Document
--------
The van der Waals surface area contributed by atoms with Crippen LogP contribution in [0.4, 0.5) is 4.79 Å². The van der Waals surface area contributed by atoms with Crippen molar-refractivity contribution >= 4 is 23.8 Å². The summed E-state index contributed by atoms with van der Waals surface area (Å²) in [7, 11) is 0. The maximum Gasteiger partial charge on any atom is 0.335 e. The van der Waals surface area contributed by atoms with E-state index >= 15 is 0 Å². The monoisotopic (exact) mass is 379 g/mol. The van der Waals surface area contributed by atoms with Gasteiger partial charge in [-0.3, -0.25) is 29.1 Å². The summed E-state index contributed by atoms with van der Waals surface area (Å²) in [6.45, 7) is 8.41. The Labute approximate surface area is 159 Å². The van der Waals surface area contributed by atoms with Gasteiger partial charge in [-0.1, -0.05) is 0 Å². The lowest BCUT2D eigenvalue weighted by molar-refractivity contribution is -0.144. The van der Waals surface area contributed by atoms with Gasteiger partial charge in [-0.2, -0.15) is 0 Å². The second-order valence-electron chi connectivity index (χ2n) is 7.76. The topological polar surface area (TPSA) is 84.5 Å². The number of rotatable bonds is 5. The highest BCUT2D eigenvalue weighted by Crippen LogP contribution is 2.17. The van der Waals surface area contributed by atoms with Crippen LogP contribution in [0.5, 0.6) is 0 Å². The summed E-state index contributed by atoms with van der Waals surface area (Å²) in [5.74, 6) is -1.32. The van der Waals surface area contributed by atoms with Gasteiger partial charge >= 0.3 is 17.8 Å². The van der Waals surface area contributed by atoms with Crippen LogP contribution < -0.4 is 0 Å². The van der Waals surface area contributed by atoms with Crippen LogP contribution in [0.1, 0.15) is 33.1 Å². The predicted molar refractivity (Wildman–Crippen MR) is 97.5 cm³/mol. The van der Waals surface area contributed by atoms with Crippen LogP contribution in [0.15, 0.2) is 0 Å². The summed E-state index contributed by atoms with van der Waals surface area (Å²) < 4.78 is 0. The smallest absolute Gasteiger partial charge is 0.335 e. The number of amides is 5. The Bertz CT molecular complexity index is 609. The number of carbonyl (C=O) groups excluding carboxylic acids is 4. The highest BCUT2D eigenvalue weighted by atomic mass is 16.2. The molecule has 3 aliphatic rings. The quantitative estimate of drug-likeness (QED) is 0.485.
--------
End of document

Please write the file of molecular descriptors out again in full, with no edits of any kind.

The van der Waals surface area contributed by atoms with Crippen LogP contribution in [0.4, 0.5) is 4.79 Å². The van der Waals surface area contributed by atoms with Crippen molar-refractivity contribution >= 4 is 23.8 Å². The summed E-state index contributed by atoms with van der Waals surface area (Å²) in [7, 11) is 0. The maximum Gasteiger partial charge on any atom is 0.335 e. The van der Waals surface area contributed by atoms with E-state index >= 15 is 0 Å². The monoisotopic (exact) mass is 379 g/mol. The van der Waals surface area contributed by atoms with Gasteiger partial charge in [-0.3, -0.25) is 29.1 Å². The summed E-state index contributed by atoms with van der Waals surface area (Å²) in [6.45, 7) is 8.41. The Labute approximate surface area is 159 Å². The van der Waals surface area contributed by atoms with Gasteiger partial charge in [-0.1, -0.05) is 0 Å². The lowest BCUT2D eigenvalue weighted by molar-refractivity contribution is -0.144. The van der Waals surface area contributed by atoms with Gasteiger partial charge in [-0.2, -0.15) is 0 Å². The second-order valence-electron chi connectivity index (χ2n) is 7.76. The topological polar surface area (TPSA) is 84.5 Å². The number of rotatable bonds is 5. The highest BCUT2D eigenvalue weighted by Crippen LogP contribution is 2.17. The van der Waals surface area contributed by atoms with Crippen LogP contribution in [0.5, 0.6) is 0 Å². The summed E-state index contributed by atoms with van der Waals surface area (Å²) in [5.74, 6) is -1.32. The van der Waals surface area contributed by atoms with Gasteiger partial charge >= 0.3 is 17.8 Å². The van der Waals surface area contributed by atoms with Crippen LogP contribution < -0.4 is 0 Å². The van der Waals surface area contributed by atoms with Crippen LogP contribution in [0.1, 0.15) is 33.1 Å². The predicted molar refractivity (Wildman–Crippen MR) is 97.5 cm³/mol. The van der Waals surface area contributed by atoms with Crippen LogP contribution in [0.15, 0.2) is 0 Å². The summed E-state index contributed by atoms with van der Waals surface area (Å²) < 4.78 is 0. The smallest absolute Gasteiger partial charge is 0.335 e. The number of amides is 5. The Bertz CT molecular complexity index is 609. The number of carbonyl (C=O) groups excluding carboxylic acids is 4. The highest BCUT2D eigenvalue weighted by atomic mass is 16.2. The molecule has 3 aliphatic rings. The quantitative estimate of drug-likeness (QED) is 0.485.